Cattle Feeding Projections – March 2018

Posted: March 16, 2018 | Written By: Simon Kern, M.S.

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Cattle Feeding Projections – March 2018

Large sections of the southern plains and the southwest have been experiencing dry conditions since the fourth quarter of 2017 (25% of the domestic cattle inventory is within areas experiencing drought). This has reduced the availability of wheat pasture for grazing and pushed more of the lighter feeder cattle formerly destined for a backgrounding program directly to feedlots. Feeder calf values have held strong and are running nearly 13% higher than a year ago.

Year-to-date domestic production data through the end of last week as compared to 2017:

  • Federally inspected slaughter +2.4%
  • Cow slaughter +6.3%
  • Carcass weight +0.5%
  • Beef production +2.9%

Marketing rates in February slowed considerably relative to expectations. At this point, the impact on inventory currentness and steer carcass weights has been minimal (882 vs. 878 year over year), but questions remain going into Q2. The Choice beef cutout took an earlier (by one week) and steeper seasonal jump than in 2017 and stands nearly 4.5% stronger. Supply growth has been somewhat limited and this has supported cutout values. Packer margins have held strong and should encourage a robust marketing rate into Q2. Additionally, retail features have held strong and provide product pull-through. January beef exports were robust to say the least (+14.5% over January ’17). Weekly data from February indicates this rapid growth rate will be sustained. Exports have added nearly $70 per head in value, but are now sitting in a precarious situation with the very real possibility of retaliatory action on trade to come. Time will tell if exports can continue to buoy cutout values or if their interruption will put a major dent in the profitability of the beef sector.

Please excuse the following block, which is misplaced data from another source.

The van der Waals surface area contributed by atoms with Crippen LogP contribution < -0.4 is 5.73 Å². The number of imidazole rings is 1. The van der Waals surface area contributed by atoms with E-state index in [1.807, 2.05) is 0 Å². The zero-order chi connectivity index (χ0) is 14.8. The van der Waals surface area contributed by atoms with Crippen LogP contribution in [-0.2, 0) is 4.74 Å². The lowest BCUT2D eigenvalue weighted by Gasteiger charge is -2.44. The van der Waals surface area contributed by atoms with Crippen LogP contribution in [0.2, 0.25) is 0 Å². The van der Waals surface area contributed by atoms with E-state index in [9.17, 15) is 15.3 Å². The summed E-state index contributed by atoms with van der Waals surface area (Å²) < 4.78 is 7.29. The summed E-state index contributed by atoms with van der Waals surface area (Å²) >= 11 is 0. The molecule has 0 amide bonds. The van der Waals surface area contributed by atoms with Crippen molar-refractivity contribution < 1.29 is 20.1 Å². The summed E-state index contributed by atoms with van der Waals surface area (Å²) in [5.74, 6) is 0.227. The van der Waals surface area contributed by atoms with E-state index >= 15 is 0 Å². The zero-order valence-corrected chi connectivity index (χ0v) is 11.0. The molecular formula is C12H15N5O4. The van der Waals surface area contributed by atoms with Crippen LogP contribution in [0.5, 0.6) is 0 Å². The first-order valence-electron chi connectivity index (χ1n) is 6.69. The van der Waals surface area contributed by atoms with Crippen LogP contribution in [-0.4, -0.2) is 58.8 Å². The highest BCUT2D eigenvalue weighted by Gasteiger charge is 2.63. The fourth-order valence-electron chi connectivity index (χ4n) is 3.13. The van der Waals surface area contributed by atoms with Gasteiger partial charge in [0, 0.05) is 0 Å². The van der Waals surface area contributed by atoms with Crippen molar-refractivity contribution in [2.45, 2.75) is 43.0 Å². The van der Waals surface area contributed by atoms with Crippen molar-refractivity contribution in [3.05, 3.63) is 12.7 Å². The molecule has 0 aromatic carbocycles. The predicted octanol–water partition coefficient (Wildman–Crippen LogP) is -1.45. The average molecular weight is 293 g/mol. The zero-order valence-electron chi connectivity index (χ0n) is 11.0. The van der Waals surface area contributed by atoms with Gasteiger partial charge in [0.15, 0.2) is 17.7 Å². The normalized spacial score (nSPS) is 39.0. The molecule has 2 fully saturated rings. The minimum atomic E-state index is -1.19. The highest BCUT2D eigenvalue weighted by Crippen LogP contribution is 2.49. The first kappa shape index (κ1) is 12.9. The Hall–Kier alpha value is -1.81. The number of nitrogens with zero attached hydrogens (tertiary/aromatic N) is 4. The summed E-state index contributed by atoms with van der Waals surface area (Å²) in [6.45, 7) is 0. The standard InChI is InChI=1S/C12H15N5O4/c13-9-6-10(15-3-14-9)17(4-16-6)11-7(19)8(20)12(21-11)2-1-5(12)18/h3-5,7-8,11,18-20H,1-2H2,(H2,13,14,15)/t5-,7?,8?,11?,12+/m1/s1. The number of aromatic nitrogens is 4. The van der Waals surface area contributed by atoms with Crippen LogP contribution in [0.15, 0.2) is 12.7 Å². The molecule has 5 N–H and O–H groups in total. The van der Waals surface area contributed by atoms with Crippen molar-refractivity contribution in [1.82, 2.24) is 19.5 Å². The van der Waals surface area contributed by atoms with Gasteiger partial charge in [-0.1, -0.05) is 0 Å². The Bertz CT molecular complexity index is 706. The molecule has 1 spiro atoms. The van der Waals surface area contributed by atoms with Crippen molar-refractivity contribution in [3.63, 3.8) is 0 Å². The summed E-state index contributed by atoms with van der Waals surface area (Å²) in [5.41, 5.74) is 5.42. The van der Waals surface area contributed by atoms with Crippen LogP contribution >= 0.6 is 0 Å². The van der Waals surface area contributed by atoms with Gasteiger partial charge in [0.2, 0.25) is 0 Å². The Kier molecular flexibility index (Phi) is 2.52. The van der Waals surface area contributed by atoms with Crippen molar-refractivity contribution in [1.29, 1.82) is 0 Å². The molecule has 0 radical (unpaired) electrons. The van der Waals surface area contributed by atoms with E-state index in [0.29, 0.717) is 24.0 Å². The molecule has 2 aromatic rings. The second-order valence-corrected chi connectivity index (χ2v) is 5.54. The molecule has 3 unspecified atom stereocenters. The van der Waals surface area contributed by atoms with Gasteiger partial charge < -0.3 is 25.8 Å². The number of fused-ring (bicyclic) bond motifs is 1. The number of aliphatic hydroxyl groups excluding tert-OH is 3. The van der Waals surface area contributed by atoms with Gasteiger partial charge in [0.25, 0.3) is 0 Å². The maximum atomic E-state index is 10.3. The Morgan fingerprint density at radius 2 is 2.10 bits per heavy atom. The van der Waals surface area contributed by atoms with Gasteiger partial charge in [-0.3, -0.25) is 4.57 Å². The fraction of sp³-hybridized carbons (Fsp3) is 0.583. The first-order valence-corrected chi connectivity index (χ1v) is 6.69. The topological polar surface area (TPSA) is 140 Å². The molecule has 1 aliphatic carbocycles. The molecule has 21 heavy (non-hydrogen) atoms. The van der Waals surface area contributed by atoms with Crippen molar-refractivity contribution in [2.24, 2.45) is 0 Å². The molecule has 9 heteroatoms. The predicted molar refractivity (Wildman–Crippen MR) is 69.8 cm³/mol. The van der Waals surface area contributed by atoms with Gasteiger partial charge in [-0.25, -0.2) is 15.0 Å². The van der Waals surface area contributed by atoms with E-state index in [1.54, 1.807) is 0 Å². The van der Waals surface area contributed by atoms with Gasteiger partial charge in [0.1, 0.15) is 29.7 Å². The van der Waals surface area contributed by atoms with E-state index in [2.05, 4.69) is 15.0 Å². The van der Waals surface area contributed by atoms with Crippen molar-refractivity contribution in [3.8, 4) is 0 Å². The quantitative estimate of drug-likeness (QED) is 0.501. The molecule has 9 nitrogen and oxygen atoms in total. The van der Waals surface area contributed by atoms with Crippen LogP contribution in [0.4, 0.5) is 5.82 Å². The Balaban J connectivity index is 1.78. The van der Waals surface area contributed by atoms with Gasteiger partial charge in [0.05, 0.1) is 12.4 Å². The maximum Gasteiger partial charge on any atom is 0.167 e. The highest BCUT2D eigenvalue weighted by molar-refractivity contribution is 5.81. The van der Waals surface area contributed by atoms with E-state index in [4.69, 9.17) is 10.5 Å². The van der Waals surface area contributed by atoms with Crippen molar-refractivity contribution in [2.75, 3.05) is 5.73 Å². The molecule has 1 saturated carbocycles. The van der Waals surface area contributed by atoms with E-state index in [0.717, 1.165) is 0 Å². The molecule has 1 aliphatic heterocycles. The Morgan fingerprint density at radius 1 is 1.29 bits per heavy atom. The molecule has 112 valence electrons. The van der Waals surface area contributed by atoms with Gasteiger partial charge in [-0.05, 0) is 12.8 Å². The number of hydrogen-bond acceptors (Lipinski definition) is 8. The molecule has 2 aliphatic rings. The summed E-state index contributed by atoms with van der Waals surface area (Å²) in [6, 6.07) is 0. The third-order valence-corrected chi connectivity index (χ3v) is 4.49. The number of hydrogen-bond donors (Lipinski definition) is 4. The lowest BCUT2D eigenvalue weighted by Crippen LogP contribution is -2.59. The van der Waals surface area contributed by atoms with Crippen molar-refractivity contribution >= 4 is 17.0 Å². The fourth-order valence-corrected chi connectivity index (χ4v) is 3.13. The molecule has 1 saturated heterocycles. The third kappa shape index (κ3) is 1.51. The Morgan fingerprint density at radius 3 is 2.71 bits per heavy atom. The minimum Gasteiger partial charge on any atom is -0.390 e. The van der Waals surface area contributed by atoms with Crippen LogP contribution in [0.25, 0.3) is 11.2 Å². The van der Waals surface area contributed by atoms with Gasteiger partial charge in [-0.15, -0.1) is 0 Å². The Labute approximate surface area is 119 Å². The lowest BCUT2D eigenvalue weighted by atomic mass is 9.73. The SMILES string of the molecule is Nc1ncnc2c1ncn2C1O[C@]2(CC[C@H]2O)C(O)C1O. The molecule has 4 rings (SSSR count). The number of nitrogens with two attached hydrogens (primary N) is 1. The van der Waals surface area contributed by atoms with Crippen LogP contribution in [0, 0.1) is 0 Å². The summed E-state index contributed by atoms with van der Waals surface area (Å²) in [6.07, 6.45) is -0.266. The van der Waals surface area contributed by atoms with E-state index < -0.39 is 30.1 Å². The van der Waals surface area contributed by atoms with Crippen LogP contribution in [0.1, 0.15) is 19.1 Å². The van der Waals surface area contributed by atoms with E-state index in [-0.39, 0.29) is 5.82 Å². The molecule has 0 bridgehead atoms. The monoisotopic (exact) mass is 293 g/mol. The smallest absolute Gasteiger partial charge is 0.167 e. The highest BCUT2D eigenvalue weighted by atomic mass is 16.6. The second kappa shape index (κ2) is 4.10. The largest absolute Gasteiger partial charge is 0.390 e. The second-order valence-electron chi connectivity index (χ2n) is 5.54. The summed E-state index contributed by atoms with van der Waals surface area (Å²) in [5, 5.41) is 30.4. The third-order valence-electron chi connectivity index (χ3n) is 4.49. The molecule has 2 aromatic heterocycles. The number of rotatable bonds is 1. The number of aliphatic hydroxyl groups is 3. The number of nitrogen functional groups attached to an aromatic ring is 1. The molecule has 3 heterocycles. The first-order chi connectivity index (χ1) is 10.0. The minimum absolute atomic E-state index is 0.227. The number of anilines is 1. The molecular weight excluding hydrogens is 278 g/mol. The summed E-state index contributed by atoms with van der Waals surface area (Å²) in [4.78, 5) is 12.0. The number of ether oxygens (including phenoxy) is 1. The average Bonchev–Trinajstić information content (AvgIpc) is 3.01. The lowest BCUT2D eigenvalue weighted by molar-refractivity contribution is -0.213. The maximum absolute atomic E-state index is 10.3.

Changes month over month on our feeding projections:

  • Mixed changes in feeder purchase prices (Holsteins +$5.00-10.00/cwt, beef steers -$2.25 to +1.50/cwt, beef heifers -$3.25-5.00/cwt).
  • Expected fed beef cattle prices mostly softer with all classes -$1.50-3.00/cwt.
  • Increased cost of gain (+$1.00-1.30/cwt): corn +$0.16/bushel, corn silage unchanged, corn stalks +$5/ton, grass hay +$20/ton, DDGS +$4/ton, MDGS unchanged, and pelleted soy hulls +$17/ton.
  • Negative swing in net profits, but strong profitability persists across the board for all but one class of Holsteins.
  • Downward movement in the outlook for beef steers and heifers profitability with all classes  projecting even further into the red.

As always, please note the difference in cost of gain ($7-12/cwt) and potential profits ($50-200+/head) between the high and low efficiency projections. Ensuring proper management and animal husbandry can make the world of difference in this regard. With Midwest late winter/spring conditions here, along with the accompanying ice and mud, it is imperative to focus on managing pens and bunks through these tough environmental conditions. Remember to keep this as a priority as profits on well managed cattle are hard to come by in today’s market and virtually impossible to find on those which are not managed to their full potential.

For more specific projections, please contact your Form-A-Feed representative.

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